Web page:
1995, the climate and terrestrial components of the Global
Observing Systems joined to form the Terrestrial Observation
Panel for Climate (TOPC). To assure coordination between
the climate and terrestrial components of the observing
system, TOPC has completed and published a Plan
for Terrestrial Climate-related Observations
which includes elements of hydrosphere, cryosphere, and
strategy for implementing the plan is under development
in conjunction with the World Climate Research Programme
Hundreds of variables are possible candidates for global
climate monitoring. Potential sampling locations range in
the thousands. It is neither feasible nor desirable to measure
everything, everywhere, all of the time. The panel has therefore
developed a list of variables for monitoring and developed
a sampling design for the ecological
variables. TOPC welcomes your comments and feedback.
If you have comments on the list of variables, gaps or redundancies
please contact us.
the early years, TOPC concentrated on the planning and design
aspects of its mandate. It designed a five-tier observation
strategy; the Global Hierarchical Observing Strategy (GHOST).
the past two years, TOPC emphasis has shifted towards ensuring
long-term global observations of critical variables. These
Development of terrestrial observation networks.
In situ networks provide critical data for modelling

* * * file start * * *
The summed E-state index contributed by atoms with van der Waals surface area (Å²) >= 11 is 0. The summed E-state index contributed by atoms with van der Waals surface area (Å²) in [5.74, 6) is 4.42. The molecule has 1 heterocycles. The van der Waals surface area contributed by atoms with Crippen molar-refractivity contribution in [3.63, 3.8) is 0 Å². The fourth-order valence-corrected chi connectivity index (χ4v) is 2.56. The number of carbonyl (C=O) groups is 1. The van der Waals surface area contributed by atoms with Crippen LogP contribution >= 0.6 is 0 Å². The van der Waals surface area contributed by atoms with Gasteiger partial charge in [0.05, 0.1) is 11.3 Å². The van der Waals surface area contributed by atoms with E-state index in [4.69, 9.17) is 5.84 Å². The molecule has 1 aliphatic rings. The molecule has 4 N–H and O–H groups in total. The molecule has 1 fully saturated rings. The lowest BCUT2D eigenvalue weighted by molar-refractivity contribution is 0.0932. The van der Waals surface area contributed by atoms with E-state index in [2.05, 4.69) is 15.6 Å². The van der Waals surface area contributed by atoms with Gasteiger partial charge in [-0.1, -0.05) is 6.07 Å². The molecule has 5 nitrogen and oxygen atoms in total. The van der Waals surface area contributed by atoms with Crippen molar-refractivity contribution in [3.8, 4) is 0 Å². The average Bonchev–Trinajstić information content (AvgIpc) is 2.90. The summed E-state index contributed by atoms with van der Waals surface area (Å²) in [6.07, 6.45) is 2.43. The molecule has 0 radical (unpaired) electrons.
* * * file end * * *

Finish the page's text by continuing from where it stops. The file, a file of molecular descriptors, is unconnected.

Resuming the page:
and applications, developing algorithms that make satellite
data meaningful, and validating its measurements. TOPC builds
on existing global or regional networks, harmonizes their
efforts as much as possible and improves the quality of
Thematic networks have been established for ecology,
glaciers, and permafrost. A hydrology network is in process
and regional networks are being formed for Central and Eastern
Europe, Southern and Eastern Africa, and Southern Asia.
3. Pilot projects.
TOPC actively supports the development of pilot projects
such as the Net Primary Productivity (NPP)
and Global Observation of Forest and Land Cover Dynamics
The panel is also closely involved in the Global Land Ice
Monitoring System (GLIMS).
These projects initiate and strengthen the mechanisms for
4. Standardizing satellite
data requirements. The use of satellite data requires
a sequence of processing and modelling steps. TOPC has standardized
each step in accordance with the CEOS database (the database
is currently managed by the WMO).
of global data sets. TOPC identifies global data sets
for climate-related terrestrial applications. These data
sets are then added to the Global Observing Systems Information
making them more widely accessible and useful.